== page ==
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Students enrolled in the Executive Master of Business Administration (EMBA) program took their classroom abroad when they traveled to China as part of their studies on global business.

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Kent State Partners With Elementary Students and Historical Society on GeoHistorian Project

Posted Aug. 29, 2011

Mark van ‘t Hooft (left) and Thomas McNeal (right) of Kent State’s Research Center for Educational Technology display examples of QR codes from their GeoHistorian project.

Kent State University’s Research Center for Educational Technology collaborated with fifth-grade students at Walls Elementary School and the Kent Historical Society to share the history of 11 Kent city landmarks through digital storytelling. Funded by a grant from the National Endowment for the Humanities, the GeoHistorian project was spearheaded in the fall 2010 by Mark van ‘t Hooft and Thomas McNeal, center staff members.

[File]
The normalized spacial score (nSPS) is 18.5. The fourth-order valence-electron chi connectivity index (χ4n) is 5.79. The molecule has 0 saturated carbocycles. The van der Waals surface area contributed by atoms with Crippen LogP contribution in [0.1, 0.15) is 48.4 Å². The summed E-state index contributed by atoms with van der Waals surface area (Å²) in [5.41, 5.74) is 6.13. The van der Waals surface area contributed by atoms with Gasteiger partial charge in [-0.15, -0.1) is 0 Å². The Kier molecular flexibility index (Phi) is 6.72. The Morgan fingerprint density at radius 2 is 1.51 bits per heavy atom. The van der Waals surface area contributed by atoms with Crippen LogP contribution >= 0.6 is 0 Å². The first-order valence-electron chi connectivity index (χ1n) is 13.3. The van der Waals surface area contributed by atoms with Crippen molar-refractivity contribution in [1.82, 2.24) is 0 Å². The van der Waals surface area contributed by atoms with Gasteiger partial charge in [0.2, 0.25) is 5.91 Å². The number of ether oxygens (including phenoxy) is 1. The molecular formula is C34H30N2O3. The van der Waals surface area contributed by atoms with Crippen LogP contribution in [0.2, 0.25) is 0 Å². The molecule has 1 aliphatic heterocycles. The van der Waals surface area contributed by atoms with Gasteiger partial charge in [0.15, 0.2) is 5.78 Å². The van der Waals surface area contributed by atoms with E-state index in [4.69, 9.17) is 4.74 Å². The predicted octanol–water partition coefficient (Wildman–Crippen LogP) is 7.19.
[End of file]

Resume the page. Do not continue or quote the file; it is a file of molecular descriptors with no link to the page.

The project connected the university with local students to create historical videos that can be accessed through a smartphone via a QR code reader. A QR code (short for Quick Response Code) is an assortment of black squares on a white background that can be scanned by a camera phone. Once the two-dimensional barcode is scanned, it will take the user to a specific website, or in this instance, a historical video created by students.

The QR codes are engraved on small metal signs and installed at Kent city sites for which students created a digital story. Some of the locations include the Erie Depot, the former Erie Shops, the Silk/Alpaca Mill, the Kent Free Library and the new home of the Kent Historical Society.

“We are working with local teachers to continue the project with a second set of stories,” says van ‘t Hooft. “We also hope to develop a program where visitors who watch the videos will receive stamps for a GeoHistorian passport.”

The mission of Kent State’s Research Center for Educational Technology is to explore the uses and influences of technology in education through rich collaborations among researchers and practitioners, to help improve teaching and learning in today’s classrooms and to inform the development of ubiquitous computing environments of the future.

For more information about this project, visit www.rcet.org/geohistorian.